In the future, you can expect a "drinking checkup" when you visit your doctor.
That's because the United States Preventive Services Task Force (USPSTF) is recommending screenings for unhealthy alcohol use in adults 18 and older, including pregnant women.
The organization hopes the new tests will find people engaging in "risky or hazardous" drinking and provide them with counseling.
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From 2006 to 2010, excessive alcohol use was the most common cause of premature deaths in the United States, the USPSTF reports.
An estimated 88,000 deaths were caused by crashes and alcohol-related diseases like alcoholic liver disease.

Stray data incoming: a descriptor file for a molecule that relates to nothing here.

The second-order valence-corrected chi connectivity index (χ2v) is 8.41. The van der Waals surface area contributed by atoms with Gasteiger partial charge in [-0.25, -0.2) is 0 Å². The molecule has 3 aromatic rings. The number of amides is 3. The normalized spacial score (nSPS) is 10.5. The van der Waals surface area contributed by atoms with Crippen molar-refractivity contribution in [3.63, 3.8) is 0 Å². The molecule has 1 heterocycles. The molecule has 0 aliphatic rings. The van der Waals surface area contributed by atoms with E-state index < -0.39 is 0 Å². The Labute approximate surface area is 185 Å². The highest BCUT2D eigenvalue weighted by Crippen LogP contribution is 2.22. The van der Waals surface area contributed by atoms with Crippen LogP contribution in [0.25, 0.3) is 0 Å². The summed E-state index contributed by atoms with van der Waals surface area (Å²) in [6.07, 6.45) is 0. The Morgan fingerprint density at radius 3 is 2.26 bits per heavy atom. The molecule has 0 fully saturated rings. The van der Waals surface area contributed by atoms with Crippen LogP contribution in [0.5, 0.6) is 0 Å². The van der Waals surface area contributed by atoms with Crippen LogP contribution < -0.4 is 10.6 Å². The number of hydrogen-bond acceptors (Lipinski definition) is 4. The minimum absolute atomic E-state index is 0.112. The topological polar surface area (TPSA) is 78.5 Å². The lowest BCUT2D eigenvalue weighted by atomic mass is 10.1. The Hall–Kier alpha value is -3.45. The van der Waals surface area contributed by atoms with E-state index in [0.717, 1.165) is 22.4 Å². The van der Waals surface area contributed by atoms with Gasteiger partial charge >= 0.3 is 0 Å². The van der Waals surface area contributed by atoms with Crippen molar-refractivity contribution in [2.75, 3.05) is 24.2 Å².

Researchers defined unhealthy alcohol use as drinking beyond the recommended limits: no more than four drinks in a single day and 14 drinks in a week for men ages 21 to 64, and three drinks in one day and no more than seven drinks in a week for women and men older than 65, according to the National Institue on Alcohol Abuse and Alcoholism.
A recent study performed by the USPSTF found that "the net benefit of screening and brief behavioral counseling interventions for unhealthy alcohol use in adults, including pregnant women, is moderate."
However, researchers said there is not enough evidence to prove that it could help those under the age of 18, so they are calling for more research.
All adults should get alcohol screenings at doctor's visits, officials advise
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